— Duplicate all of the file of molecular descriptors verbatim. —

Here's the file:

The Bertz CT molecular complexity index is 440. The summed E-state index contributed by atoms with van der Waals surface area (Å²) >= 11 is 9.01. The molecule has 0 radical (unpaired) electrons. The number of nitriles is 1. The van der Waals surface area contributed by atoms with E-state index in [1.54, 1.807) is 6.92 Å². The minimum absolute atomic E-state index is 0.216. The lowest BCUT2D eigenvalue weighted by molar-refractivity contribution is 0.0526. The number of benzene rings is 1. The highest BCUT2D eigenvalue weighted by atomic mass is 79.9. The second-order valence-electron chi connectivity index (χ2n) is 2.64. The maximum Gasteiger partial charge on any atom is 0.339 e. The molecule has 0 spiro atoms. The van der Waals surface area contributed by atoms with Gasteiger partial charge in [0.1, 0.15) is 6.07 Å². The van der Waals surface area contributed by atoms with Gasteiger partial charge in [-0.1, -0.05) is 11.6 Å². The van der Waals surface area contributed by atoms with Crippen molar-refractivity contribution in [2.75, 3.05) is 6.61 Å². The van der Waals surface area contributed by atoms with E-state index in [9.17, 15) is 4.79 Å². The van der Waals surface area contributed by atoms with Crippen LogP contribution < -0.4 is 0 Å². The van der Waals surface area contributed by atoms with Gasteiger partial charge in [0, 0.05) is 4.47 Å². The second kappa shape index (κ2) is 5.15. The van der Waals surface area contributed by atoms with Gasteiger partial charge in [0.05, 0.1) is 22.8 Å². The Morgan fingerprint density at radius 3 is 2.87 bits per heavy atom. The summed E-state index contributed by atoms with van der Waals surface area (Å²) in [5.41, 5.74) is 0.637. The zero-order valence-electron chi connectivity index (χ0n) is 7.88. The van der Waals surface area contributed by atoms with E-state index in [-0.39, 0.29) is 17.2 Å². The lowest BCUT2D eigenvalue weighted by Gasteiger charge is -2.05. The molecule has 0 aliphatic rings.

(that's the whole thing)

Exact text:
The Bertz CT molecular complexity index is 440. The summed E-state index contributed by atoms with van der Waals surface area (Å²) >= 11 is 9.01. The molecule has 0 radical (unpaired) electrons. The number of nitriles is 1. The van der Waals surface area contributed by atoms with E-state index in [1.54, 1.807) is 6.92 Å². The minimum absolute atomic E-state index is 0.216. The lowest BCUT2D eigenvalue weighted by molar-refractivity contribution is 0.0526. The number of benzene rings is 1. The highest BCUT2D eigenvalue weighted by atomic mass is 79.9. The second-order valence-electron chi connectivity index (χ2n) is 2.64. The maximum Gasteiger partial charge on any atom is 0.339 e. The molecule has 0 spiro atoms. The van der Waals surface area contributed by atoms with Gasteiger partial charge in [0.1, 0.15) is 6.07 Å². The van der Waals surface area contributed by atoms with Gasteiger partial charge in [-0.1, -0.05) is 11.6 Å². The van der Waals surface area contributed by atoms with Crippen molar-refractivity contribution in [2.75, 3.05) is 6.61 Å². The van der Waals surface area contributed by atoms with E-state index in [9.17, 15) is 4.79 Å². The van der Waals surface area contributed by atoms with Crippen LogP contribution < -0.4 is 0 Å². The van der Waals surface area contributed by atoms with Gasteiger partial charge in [0, 0.05) is 4.47 Å². The second kappa shape index (κ2) is 5.15. The van der Waals surface area contributed by atoms with Gasteiger partial charge in [0.05, 0.1) is 22.8 Å². The Morgan fingerprint density at radius 3 is 2.87 bits per heavy atom. The summed E-state index contributed by atoms with van der Waals surface area (Å²) in [5.41, 5.74) is 0.637. The zero-order valence-electron chi connectivity index (χ0n) is 7.88. The van der Waals surface area contributed by atoms with E-state index in [-0.39, 0.29) is 17.2 Å². The lowest BCUT2D eigenvalue weighted by Gasteiger charge is -2.05. The molecule has 0 aliphatic rings.